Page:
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Preparing for tragedy: Sandusky Mall becomes training ground

Melissa Topey • Nov 13, 2013 at 9:03 AM

It was a training exercise.

It happened in a rapid pace, with multiple participants and was intense.

But it wasn’t an active crime scene at the Sandusky Mall on Nov. 3; it was a four-part training exercise.

I was right smack in the middle. Perkins Township police officers and firefighters put me there — with them — on the response team for a simulated active shooter scenario.

The training occurred early that morning, before the mall opened. I slid an M-4 long gun over my bullet-resistant chest plate, with Perkins officers Joe Bauman, Ed Kellum and Pete Gale at my side. We waited until the call crackled over the police radio: “We have a disturbance at the mall, and a moment later the police scanner exploded.

“Multiple 911 calls. Shots fired,” dispatch said.

I ran with my team down the mall’s main concourse, toward the sound of gunfire. The intensity of it pumped my adreniline — it was exciting — but only because I knew I would not be killed.

I held my M-4 at the high-ready and rapidly swept the area with the officers.

Shoppers, played by students from EHOVE Career Center’s Criminal Justice program, were running and screaming and mostly didn’t notice us.

It was chaos, but the officers remained calm, methodical. They were able to listen to the dispatch, and to one another. I couldn’t, even though assistant police Chief Robb Parthemore told me before we started he wanted me to pay close attention to the dispatchers on the police scanner.

I got tunnel vision, looking for a shooter and trying to listen to the officers with me.

Officer Gale and I moved with our guns drawn, turning at the mall concourse that leads to the Ruby Tuesday restaurant. Halfway down we found a shooter, and Gale took him into custody.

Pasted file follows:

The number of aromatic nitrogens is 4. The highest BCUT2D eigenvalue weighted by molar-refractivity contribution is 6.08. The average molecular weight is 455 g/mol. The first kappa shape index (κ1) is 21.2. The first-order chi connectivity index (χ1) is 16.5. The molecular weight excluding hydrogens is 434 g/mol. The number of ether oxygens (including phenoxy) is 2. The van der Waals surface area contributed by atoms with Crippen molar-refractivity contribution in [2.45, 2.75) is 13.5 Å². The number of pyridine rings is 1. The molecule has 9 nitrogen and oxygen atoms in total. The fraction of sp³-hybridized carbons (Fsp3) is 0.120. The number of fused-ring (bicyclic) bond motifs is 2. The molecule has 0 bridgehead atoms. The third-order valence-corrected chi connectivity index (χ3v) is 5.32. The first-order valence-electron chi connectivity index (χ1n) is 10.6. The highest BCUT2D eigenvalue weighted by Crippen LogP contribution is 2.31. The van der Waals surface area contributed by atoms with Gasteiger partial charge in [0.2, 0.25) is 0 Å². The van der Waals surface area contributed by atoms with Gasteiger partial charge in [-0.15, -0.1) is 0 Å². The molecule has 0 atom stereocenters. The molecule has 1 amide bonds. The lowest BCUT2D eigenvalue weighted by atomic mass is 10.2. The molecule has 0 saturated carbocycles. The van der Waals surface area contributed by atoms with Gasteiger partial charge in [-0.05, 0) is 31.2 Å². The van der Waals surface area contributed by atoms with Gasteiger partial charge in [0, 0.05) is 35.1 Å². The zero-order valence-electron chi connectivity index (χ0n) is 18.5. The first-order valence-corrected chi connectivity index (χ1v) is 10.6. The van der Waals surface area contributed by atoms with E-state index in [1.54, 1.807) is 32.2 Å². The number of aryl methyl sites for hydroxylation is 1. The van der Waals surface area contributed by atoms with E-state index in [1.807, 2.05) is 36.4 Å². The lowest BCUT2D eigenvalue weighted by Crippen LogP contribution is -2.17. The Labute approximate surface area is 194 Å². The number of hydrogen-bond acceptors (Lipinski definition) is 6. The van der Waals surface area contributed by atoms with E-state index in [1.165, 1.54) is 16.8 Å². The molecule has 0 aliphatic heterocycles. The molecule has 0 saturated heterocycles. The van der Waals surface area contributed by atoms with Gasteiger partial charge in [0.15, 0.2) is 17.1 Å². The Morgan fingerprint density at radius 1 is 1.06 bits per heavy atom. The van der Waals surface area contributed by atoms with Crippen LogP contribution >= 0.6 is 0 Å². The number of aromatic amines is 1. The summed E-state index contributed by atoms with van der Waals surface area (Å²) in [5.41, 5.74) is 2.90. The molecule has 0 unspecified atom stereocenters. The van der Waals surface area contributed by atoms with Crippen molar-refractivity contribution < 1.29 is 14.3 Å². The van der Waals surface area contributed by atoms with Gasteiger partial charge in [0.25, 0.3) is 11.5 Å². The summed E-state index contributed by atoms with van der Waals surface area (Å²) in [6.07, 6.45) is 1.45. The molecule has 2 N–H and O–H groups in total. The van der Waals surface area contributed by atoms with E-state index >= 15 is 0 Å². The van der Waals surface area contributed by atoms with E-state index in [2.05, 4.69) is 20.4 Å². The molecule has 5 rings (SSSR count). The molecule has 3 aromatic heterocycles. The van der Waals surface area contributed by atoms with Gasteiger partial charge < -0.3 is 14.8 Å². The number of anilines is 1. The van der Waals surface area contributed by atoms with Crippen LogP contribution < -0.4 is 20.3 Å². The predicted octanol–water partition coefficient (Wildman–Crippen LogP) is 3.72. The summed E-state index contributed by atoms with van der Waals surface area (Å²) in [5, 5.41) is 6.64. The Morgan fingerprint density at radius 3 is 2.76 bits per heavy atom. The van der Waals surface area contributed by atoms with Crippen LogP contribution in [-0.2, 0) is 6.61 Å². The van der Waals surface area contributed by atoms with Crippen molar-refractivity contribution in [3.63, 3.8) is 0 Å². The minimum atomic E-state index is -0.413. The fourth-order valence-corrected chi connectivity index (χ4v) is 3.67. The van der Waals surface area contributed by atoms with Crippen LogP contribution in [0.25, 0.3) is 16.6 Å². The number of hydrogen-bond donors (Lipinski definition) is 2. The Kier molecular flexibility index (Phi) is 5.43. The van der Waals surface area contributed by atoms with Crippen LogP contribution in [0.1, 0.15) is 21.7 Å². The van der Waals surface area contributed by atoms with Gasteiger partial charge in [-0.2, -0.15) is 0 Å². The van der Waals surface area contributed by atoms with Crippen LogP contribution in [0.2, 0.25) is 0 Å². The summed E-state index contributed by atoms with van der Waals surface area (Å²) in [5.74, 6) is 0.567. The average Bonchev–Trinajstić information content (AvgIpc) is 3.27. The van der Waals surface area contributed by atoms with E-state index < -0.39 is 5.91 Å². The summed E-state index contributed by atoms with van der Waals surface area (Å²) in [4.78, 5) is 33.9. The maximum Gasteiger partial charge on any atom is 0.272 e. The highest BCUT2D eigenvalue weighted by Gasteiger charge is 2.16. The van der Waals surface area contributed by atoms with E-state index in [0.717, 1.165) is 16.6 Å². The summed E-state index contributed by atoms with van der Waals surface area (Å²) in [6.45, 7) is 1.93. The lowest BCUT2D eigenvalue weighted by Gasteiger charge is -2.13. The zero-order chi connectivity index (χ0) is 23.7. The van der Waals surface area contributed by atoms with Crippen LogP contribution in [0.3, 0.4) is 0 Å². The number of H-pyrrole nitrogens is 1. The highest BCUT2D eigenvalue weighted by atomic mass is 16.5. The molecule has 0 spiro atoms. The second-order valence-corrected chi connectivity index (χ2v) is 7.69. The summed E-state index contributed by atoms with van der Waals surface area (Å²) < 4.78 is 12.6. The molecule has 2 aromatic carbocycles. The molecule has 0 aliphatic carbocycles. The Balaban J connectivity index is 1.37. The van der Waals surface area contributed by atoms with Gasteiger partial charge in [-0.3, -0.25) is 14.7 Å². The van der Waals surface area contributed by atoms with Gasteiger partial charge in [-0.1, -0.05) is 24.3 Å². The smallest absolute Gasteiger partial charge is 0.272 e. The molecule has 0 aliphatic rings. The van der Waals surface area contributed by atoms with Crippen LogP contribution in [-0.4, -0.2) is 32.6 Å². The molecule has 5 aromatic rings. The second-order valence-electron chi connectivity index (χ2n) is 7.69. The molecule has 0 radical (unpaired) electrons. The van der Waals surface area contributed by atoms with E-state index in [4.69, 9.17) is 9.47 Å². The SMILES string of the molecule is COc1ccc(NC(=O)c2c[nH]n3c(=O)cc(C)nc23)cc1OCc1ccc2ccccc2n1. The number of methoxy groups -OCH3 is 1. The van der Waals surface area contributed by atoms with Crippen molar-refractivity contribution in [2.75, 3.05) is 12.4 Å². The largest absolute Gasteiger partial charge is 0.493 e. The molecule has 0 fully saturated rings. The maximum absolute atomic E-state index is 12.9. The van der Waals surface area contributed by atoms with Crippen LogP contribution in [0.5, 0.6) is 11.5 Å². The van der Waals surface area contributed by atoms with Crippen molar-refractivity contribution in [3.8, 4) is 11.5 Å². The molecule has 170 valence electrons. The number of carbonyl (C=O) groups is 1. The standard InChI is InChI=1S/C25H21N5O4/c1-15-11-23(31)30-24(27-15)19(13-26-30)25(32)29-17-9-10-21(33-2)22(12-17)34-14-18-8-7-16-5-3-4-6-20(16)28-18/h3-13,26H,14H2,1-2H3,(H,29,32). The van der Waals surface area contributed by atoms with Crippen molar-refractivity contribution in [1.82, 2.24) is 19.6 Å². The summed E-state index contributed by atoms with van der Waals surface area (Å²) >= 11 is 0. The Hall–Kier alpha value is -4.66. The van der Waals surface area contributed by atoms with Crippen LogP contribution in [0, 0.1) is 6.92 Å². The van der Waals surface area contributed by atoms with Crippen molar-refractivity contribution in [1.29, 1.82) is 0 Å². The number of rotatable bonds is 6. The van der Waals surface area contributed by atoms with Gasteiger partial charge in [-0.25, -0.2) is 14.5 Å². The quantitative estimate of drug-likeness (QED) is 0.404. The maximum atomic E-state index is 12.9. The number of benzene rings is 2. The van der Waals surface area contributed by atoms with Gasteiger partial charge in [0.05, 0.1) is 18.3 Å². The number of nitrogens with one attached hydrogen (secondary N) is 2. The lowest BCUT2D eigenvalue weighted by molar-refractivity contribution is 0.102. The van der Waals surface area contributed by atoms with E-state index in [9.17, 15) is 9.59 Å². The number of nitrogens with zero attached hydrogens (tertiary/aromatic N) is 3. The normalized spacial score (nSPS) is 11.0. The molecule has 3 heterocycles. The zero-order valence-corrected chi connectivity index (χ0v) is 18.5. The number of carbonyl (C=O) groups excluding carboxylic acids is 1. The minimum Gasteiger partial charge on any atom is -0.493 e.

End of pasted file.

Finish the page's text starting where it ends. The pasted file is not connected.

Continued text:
I could hear command instructions but couldn’t understand the orders being barked loudly as a following group of officers took control of our shooter and we continued to move forward in the mall. I staged at a corner and was told to watch across the hall toward the Game Stop store.

“What are you trying to do, get yourself killed?” Greg Bodkin, an instructor in EHOVE’s Criminal Justice program asked me as he approached. “You are too exposed. Use the wall to shield yourself.”

I moved back behind the wall and peered out from around the corner. A second shooter, our active killer, was found in a service hall next to Game Stop.

The whole scenario lasted 17 minutes and ended with five shooting victims, two of whom were dead.

Treating the wounded

The next phase was triage. I picked up a first aid kit and ran to meet up with Perkins Fire Department paramedics Bryan Brace and Brad Baer. A paramedic’s goal is to quickly assess someone’s medical trauma and get help to the most severely injured victims first, they said.

Escorted by officers, we passed a person who was dead to make our way to two other victims; one a gunshot victim, the other a person having chest pain and a hard time breathing.

We grabbed them both and quickly took them to the safe zone established earlier in the mall, where they could be treated.

Every Perkins first responder participated in all four scenarios. I ran behind the officers in the first exercise to see what they did before participating in next two. I sat the last one out as I was coughing and my heart was pounding. I ran that mall three times, and that was all I had.

Some of the other first responders were sweating, too, but they remained on task.

The recent Family Dollar store shooting in Willard was on my mind as a tried to catch my breath. It brought the training close to home; the reality that makes a training exercise like this necessary. News reports the very next evening of a mall shooting in Paramis, N.J., brought me back to those same troubling thoughts.

It is an unfortunate reality that an active shooting could happen at our local mall, but Perkins Township first responders will be ready if it does.

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